Imaginary Text

Posts!

More on Typst

More adventures in open-source typesetting with Typst. This time: typesetting an actual book, with open-source tools. Plus: ghosts, dandies, and beheaded queens!

Pumping the Heat

I want to sing a bit of praise for our heatpump. It’s two years since we’ve had it, and I was reflecting today on how much I appreciate its quiet, stable service to our home. People wonder whether these things will do the trick, so here I offer up my experience.

Carol Twombly: A Review

In honour of International Women’s Day, a review of Nancy Stock-Allen’s excellent biography of type designer Carol Twombly, whose career spanned the whole first period of digital typography.

Text Processing Techniques & Traditions

This coming June, at the DHSI, I’m renewing my course: Text Processing Techniques and Traditions – or, Why the History of Computing Matters to DH. In which we zoom in on the continuities between print culture and modern computing, rather than seeing these as distinct lineages separated by a conceptual break. While re-writing the course, I wrote a short reflection on what it’s about.

Playing with Typst

I have been playing with Typst, a new, open-source typesetting tool that replaces LaTeX and also plays very nicely with modern digital publishing pipelines. In this post I offer some potted history and some reflections on why it might matter.

Visualizing the Weather

To satisfy my obsession with the weather, I made a little Javascript visualization of Environment Canada’s weather data: it creates a nice chart summarizing temperatures and precipitation over a year. Here’s the write-up.

Forgotten Albums: Keep Your Silver Shined

I thought I’d have a go at some music criticism after listening to this album for the first time in about a decade. Keep Your Silver Shined is Virginia-based folksinger Devon Sproule’s third studio album, from 2007. I was very much enamoured of it when it was new, and listening to it again now I find it’s not only held up, but has even improved with changing contexts.

Revisiting Mellon's Public Knowledge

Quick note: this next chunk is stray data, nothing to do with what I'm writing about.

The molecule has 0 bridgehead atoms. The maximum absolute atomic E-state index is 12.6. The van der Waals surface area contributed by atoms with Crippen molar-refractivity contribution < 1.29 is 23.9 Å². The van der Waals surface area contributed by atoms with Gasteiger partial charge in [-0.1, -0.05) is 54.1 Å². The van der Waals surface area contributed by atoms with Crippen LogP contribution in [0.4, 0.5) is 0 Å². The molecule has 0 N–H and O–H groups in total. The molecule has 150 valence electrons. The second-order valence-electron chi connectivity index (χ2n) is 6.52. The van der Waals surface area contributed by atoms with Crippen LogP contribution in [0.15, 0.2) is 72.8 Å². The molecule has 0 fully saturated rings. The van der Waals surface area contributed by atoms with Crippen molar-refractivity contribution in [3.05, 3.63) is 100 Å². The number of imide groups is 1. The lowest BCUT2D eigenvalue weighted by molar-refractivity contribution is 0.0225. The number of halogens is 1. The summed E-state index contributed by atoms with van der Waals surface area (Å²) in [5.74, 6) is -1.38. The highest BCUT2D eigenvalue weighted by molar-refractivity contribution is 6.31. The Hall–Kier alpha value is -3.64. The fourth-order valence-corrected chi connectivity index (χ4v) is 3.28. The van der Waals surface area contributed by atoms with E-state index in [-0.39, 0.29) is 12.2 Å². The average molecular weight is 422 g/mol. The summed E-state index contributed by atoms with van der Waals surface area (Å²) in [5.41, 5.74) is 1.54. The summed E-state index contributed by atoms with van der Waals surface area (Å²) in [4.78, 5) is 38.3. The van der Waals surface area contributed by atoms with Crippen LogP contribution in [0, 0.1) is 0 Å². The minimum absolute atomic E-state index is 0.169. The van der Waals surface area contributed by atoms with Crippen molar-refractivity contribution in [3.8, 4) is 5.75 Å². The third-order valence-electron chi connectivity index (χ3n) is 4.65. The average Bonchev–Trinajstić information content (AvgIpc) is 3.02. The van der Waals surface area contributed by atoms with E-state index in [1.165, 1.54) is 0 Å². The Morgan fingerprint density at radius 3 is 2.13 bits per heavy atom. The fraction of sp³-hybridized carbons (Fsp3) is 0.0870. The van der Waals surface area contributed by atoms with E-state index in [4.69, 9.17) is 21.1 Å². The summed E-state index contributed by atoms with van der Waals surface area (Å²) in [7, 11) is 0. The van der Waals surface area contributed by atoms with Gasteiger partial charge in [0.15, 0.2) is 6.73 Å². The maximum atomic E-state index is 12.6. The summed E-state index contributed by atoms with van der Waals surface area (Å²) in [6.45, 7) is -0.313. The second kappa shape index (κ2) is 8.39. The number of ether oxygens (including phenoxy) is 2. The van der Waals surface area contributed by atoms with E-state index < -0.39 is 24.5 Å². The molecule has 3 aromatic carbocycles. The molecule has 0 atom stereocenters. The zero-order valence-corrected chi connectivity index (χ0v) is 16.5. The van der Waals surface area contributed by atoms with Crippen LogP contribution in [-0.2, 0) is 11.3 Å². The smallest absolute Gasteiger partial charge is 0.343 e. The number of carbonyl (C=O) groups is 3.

The Mellon Foundation invited me to their “all-projects” meeting in New York this fall, bringing together the Public Knowledge program’s grantees to report out briefly on their work on scholarly communications and digital monographs.

The Trip

An old friend and I did a road trip around the Olympic Peninsula and talked of many things.

Writing and Thinking

Why write? A long and winding rant exploring the idea of writing in our day and age, with views on LLMs, the humanities, the fediverse, and various other things.

About Aldus@SFU

This fall I’m on sabbatical and it’s time for me to talk about one of my major projects this coming year: the digital remediation of SFU’s world-class collection of 15th- and 16th-century editions from the press of Aldus Manutius, the foremost publisher of the Italian renaissance.

Gluten-free Bread 2023

For Labour Day, I offer my well-evolved gluten-free bread recipe. I’ve been making (and tweaking) this weekly since 2020, and it’s pretty damn good now: a blend of oats, buckwheat, tapioca, and sorghum, held together with psyllium husk. All good ingredients, good for you, and entirely yummy.

La Belle Époque

On the occasion of—well, on the occasion of a bunch of things, but for starters—learning of Penguin’s publication (in 2002) of a new translation of Marcel Proust’s In Search of Lost Time, I began reading Proust, for real, this year.

Ailanthus Rising

Tree of Heaven. Ghetto Palm. Ailanthus altissima. It turns out I’ve been living under, and around, these notorious and beautiful trees for years. Recently I learned to see them, and to appreciate their incredible determination to survive, no matter how hostile the ground.

All I Need to Know about DH I Learned in a MOO

I was recently asked about what led me to the Digital Humanities in the first place? I realized the serious answer to that question is MOOing, back in the 90s. It’s not something I’ve thought much about in recent years, but I thought it was worth writing about now. Part one of at least two…

Bicycle Infrastructure and the Culture Wars

Mekka Okerke asked, “Do bicycles create empathy? Or do people that care about other people, tend to care about bikes?” An interesting question, but to answer it, we need to address the depth of car culture today.

Deploying to Reclaim via Git

It took some brain-numbing trial and error trying to get the remote git repo on my Reclaim server to become the deployment site folder on my website build locally, so that then I could build this site directly into it and have that be the actual site for deployment.

Static Site Trials

Welcome to my new blog. This is built using Eleventy, using as simple and low-tech an approach I could muster: markdown content, a handful of templates, and a simple git push direct to my webserver (at Reclaim Hosting, natch).